Civil Engineering students triumph at WSP design challenge to create iconic landmark for London
A group of civil engineering students from the University of Leeds have won a design challenge run by WSP to create an iconic building which would add a new dimension to London’s skyline.
Sixty five final year civil and structural engineering students took part in the competition, which was linked to the Integrated Design Project module undertaken by students in their final year.
The competition was launched at the University of Leeds by a team from WSP’s Leeds office last November. Groups were asked to create a new 180m landmark residential scheme to fit in the dynamic skyline of London, inspired by the ambitious and striking tower blocks which punctuate the vistas of South American cities such as Sao Paulo or Buenos Aires. WSP asked the students to develop both architectural and structural design concepts, giving them an insight into the challenges faced by engineers working in the industry.
Following the initial design stages five teams were chosen to visit WSP’s London head office, to present their concepts to a judging panel made up of senior engineers from WSP and an architect from Foster & Partners. The judges chose the ‘Verde Tower’ as the winning design – a striking double tower skyscraper connected by interlinking bridges – which was conceived by fourth year structural engineering students Thomas Alexander, David Palmer, Caroline Louise Bryce, James Matthew Lomas, Sam Thomas Ford and Harry Lin.
Andrew Woodward, senior technical director at WSP and one of the judging panel said: “The Verde Tower represented the most complete engineering project, and the team have designed a building that is both visually striking, but also efficient and within budget. This was a fantastic opportunity for students to experience a realistic client/consultant relationship and respond to a brief against a real-time deadline. Not only was it an opportunity to utilise the practical skills they are learning, but the competition challenged the students to scale the heights of their creativity.”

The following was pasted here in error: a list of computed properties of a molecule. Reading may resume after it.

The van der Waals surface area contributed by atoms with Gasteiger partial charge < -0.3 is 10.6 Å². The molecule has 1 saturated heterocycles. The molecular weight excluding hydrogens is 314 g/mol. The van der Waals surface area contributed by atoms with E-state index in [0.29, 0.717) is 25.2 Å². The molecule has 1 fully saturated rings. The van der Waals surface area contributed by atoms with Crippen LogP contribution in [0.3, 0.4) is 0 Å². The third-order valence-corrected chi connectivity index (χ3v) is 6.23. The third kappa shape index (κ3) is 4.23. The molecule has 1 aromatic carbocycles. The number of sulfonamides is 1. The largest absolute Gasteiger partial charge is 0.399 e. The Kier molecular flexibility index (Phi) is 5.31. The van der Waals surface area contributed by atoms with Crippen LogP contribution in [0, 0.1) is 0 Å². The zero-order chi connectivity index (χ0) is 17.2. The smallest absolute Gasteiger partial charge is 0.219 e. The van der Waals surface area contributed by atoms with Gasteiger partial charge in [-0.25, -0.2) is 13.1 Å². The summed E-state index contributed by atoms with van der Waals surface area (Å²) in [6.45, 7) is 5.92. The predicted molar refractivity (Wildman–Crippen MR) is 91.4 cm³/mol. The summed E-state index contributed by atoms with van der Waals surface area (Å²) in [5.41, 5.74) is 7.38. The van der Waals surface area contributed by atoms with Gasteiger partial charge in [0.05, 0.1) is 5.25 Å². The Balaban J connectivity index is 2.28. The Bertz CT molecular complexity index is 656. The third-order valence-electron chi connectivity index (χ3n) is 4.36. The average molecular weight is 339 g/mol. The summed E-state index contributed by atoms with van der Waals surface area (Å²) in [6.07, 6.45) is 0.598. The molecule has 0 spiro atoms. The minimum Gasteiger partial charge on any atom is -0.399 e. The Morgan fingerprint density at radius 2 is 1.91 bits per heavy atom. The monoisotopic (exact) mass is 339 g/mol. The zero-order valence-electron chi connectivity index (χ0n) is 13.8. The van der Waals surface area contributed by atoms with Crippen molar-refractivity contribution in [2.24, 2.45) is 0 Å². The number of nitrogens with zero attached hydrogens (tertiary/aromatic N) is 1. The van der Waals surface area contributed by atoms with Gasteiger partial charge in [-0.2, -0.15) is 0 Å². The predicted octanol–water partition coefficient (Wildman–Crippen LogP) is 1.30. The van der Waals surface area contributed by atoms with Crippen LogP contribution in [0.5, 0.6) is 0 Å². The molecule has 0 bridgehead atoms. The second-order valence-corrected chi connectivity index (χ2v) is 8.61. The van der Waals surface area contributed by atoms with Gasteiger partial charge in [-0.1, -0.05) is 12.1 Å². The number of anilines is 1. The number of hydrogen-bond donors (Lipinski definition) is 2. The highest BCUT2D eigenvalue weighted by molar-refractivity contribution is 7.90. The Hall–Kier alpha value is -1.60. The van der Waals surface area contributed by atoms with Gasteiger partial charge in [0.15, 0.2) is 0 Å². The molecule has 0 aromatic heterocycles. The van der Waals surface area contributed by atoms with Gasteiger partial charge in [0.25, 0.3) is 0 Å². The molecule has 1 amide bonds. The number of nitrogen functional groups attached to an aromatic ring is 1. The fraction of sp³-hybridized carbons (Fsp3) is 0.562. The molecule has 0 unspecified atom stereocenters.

Najwa Jawahar, from WSP’s Leeds office added: “It is fantastic to see the passion and creativity from what will be the next cohort of engineers working in the industry. We’ve really enjoyed working with the students over the last three months and there are already plans to repeat the challenge with the University of Leeds next year.”
Dr Konstantinos Tsavdaridis from School of Civil Engineering, University of Leeds, commented: “All 12 groups have proposed challenging but realistic designs; the top five ones were outstanding, while students had to develop technical but also other skills which enabled them to justify every decision they have made. I am impressed by their professionalism throughout all stages of the project. It has been a hard working period for all of us but an excellent experience for the students as well as the academic team. I hope we have the opportunity to establish a firm relationship with WSP and repeat the competition with other exciting projects.”
WSP, the structural engineer behind the Shard and New York’s Freedom Tower, is renowned for designing landmark high-rise buildings across the globe, and the Leeds team recently helped achieve planning permission for the 11-storey Central Square development in the city centre.
WSP, in combination with Parsons Brinckerhoff, is one of the world's leading engineering professional services consulting firms, with 31,500 staff, based in more than 500 offices, across 39 countries. In the UK, WSP’s 2700 people provide consultancy services to all aspects of the built and natural environment working with governments, planners, developers and architects.
The firm has been involved in many high profile UK projects including the Shard, Crossrail, New South Glasgow Hospital, the Bullring shopping centre in Birmingham and the re-development of London Bridge station. WSP in Leeds, has been involved in some of the most significant redevelopments in the city including the award-winning Trinity Leeds shopping centre - dedicating up to 14 staff to the project, working on building services including environmental controls, heating, air conditioning, acoustics power and lighting. The team were also involved in the New East Leeds project – delivering a comprehensive transport strategy for 5,200 homes, retail, offices, new schools and local centres in the area.